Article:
Why didn't you start by saying that in Spanish?!How do you say in your languaje ferret an mustelidae small animal?
Note that γαλέη was used as a pet by the ancient Greeks to hunt down rabbits or mice, but after the import of cats from Egypt, the new animal was much more preferable because the Egyptian hunter was less...stinky than the previous one. Γαλέη/γαλῆ then became the colloquial vernacular name of the new imported animal.Beekes said:...the formation of γαλέη shows that the word originally indicated the skin cf ἀλωπεκ-έη/ἀλωπεκ-ῆ (ălōpĕkéē/ălōpĕkê), fox
Polecat in Greek is «οζοϊκτίς» [ɔ.zɔ.iˈktis] (fem.) or «βρωμοκούναβο» [vrɔ.mɔˈku.na.vɔ] (neut.).Hungarian:
Polecat is görény
Ferret is vadászgörény (vadász=hunting).
The word görény is an old loan from a Chuvash/Bulgar/Ogur type Turkic language.
According to Wikipedia:I've always known this animal as a "polecat".
Really? Skunk and polecat are the same for you? Those are clearly different for me. The word that isn't clear is ferretIn the US, I expect 'polecat' is another word for 'skunk' in the East and Midwest. I've never lived in the southern US, and to me 'polecat' is the same as 'skunk,' and has nothing to do with black-footed ferrets.
People are a bit crazy to have them as pets. They're small but they're still wild. I had someone tell me they had one as a pet too and I had to do research to understand what it could be, and I came up with polecat.If I were to name three mustelids off the top of my head, I'd say skunks, weasels, and fishers (aka fisher cats). Perhaps the reason I associate 'polecat' with 'skunk' more than with ''black-footed ferret' is because I have no idea what a black-footed ferret is. I do know what a weasel is, though -- the small variety of weasel looks like a ferret -- but I don't think I've ever heard anyone call a weasel a polecat.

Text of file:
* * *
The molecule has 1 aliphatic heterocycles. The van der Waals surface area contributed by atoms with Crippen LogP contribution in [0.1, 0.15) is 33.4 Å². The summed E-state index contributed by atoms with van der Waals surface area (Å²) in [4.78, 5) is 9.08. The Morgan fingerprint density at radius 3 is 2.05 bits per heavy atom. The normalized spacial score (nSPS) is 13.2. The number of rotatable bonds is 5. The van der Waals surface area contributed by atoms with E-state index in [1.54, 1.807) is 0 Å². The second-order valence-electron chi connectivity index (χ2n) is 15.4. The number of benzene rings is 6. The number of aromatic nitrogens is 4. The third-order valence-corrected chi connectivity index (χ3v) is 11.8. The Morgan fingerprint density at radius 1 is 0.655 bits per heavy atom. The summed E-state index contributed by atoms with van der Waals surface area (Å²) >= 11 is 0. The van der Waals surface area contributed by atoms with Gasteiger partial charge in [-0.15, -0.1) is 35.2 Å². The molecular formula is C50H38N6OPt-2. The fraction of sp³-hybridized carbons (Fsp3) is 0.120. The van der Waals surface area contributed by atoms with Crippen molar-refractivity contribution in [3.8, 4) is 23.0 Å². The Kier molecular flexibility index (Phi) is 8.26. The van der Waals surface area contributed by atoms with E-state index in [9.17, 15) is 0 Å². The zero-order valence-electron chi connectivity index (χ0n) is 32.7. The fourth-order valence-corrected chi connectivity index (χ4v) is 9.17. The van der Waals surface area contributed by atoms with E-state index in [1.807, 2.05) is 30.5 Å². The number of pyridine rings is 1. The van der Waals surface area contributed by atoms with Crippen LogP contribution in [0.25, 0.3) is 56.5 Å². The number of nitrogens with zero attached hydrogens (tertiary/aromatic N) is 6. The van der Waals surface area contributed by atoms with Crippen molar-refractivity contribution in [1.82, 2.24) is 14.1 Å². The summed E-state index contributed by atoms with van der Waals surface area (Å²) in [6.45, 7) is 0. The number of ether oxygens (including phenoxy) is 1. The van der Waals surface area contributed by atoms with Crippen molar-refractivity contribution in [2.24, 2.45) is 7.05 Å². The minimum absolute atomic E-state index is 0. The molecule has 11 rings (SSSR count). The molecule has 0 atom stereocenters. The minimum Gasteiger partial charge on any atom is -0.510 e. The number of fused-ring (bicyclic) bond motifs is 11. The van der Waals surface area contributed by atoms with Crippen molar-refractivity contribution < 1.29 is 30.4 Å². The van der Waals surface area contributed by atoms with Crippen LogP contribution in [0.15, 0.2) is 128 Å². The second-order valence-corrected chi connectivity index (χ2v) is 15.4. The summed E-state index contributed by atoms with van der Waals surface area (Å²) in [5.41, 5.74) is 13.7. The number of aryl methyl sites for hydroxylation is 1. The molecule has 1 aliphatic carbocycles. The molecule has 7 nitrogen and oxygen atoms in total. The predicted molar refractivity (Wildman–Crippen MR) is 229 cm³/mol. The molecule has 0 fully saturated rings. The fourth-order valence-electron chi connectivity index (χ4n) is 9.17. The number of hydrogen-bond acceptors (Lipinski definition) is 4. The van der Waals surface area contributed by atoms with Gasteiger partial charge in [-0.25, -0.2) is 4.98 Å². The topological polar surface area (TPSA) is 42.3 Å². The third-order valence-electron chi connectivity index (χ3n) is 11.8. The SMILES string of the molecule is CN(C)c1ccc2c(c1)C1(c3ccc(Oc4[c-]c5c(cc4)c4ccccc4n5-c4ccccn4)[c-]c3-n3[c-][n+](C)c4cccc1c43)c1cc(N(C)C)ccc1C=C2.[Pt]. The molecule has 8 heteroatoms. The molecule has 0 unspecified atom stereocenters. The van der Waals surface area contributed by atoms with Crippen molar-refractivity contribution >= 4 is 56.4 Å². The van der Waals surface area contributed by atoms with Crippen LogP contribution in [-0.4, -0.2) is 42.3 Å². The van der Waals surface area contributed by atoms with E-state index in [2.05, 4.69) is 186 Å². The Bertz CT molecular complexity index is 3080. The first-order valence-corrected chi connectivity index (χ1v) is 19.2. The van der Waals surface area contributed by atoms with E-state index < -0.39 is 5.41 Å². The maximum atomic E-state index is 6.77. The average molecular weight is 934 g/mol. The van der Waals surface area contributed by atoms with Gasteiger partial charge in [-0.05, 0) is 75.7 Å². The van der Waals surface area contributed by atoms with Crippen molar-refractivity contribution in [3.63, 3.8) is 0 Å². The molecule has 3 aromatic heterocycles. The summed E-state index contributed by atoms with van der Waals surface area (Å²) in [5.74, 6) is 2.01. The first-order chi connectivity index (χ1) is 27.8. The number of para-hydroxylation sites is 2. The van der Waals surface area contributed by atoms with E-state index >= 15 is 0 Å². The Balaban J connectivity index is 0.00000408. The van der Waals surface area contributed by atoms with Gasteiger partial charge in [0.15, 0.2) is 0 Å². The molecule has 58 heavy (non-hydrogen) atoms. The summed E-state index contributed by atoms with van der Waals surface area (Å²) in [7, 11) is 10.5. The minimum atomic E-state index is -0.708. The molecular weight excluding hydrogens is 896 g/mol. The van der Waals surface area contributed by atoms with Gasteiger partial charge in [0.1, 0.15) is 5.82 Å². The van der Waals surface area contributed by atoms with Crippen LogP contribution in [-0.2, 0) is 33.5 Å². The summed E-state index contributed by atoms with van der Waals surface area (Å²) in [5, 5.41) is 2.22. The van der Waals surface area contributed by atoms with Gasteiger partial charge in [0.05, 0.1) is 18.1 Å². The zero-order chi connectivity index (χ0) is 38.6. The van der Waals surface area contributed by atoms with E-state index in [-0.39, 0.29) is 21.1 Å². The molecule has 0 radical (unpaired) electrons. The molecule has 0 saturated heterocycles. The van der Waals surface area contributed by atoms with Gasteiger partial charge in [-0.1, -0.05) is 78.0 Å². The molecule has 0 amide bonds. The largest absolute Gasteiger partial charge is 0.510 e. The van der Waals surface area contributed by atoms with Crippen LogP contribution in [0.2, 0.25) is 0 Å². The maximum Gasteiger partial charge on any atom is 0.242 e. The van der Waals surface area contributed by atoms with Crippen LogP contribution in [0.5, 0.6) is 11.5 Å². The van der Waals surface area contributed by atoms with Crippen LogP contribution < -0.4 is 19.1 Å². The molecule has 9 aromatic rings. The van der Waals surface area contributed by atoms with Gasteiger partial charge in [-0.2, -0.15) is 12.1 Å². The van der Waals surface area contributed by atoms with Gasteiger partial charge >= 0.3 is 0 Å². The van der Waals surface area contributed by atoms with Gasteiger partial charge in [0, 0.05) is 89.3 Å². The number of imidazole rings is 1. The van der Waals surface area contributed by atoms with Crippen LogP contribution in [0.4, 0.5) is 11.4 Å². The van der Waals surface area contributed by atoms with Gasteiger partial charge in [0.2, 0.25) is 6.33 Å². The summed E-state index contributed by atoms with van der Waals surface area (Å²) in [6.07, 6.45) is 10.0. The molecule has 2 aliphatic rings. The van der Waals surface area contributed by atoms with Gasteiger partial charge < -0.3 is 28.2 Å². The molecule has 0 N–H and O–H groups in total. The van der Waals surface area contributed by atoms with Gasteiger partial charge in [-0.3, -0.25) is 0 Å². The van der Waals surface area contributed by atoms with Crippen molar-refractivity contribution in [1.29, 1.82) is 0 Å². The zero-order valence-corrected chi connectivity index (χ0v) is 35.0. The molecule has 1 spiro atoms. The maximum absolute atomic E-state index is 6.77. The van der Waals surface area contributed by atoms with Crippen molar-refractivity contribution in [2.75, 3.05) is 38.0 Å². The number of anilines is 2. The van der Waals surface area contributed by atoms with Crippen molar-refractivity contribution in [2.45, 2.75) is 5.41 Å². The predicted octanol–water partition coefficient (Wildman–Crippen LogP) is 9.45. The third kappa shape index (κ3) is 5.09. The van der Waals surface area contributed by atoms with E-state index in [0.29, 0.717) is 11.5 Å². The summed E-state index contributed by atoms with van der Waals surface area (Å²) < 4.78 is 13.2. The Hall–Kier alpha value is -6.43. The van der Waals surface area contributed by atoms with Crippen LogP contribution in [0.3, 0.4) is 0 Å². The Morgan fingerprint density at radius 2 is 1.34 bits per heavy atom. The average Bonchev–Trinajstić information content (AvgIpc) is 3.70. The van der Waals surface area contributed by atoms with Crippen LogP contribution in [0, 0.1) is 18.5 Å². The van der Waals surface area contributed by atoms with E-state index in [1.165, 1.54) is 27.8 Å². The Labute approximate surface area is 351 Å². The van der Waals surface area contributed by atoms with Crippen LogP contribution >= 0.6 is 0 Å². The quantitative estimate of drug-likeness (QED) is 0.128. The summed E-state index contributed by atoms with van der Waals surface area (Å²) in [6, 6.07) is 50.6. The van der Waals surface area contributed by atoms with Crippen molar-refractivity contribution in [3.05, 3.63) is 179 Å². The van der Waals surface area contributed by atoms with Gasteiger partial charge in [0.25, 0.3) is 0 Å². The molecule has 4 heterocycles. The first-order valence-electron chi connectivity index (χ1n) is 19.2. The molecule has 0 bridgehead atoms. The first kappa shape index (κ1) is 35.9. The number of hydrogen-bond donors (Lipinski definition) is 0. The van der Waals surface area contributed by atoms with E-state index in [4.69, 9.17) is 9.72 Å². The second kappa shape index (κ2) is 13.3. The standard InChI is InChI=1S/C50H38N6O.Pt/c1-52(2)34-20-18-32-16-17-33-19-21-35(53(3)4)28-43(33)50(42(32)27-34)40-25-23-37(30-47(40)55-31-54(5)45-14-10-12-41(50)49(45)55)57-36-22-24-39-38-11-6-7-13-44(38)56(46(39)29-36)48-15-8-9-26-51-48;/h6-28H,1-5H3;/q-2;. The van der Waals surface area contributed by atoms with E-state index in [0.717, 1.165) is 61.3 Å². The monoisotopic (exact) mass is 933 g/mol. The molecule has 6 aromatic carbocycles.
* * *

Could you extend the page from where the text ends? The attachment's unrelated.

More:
I don't think ferrets crossed my consciousness until friends of mine got a couple of them as pets.
Isn’t the one that eats car parts a different mustelid, the beech marten Martes foina? Beech marten - WikipediaIt iis a fret in Dutch - and is notorious for nibbling at electric car wires... ;-)
Swedish (according to Wikipedia):Swedish: Mustela putorius - iller (a word with unknown origin).
Finnish: hilleri or lahokas (the first from the Swedish, the second is also the name of a kind of mushrooms, might have something to do with the word laho, meaning rotten, the mushroom grows on rotten tree stumps, why the name of the animal I don't know).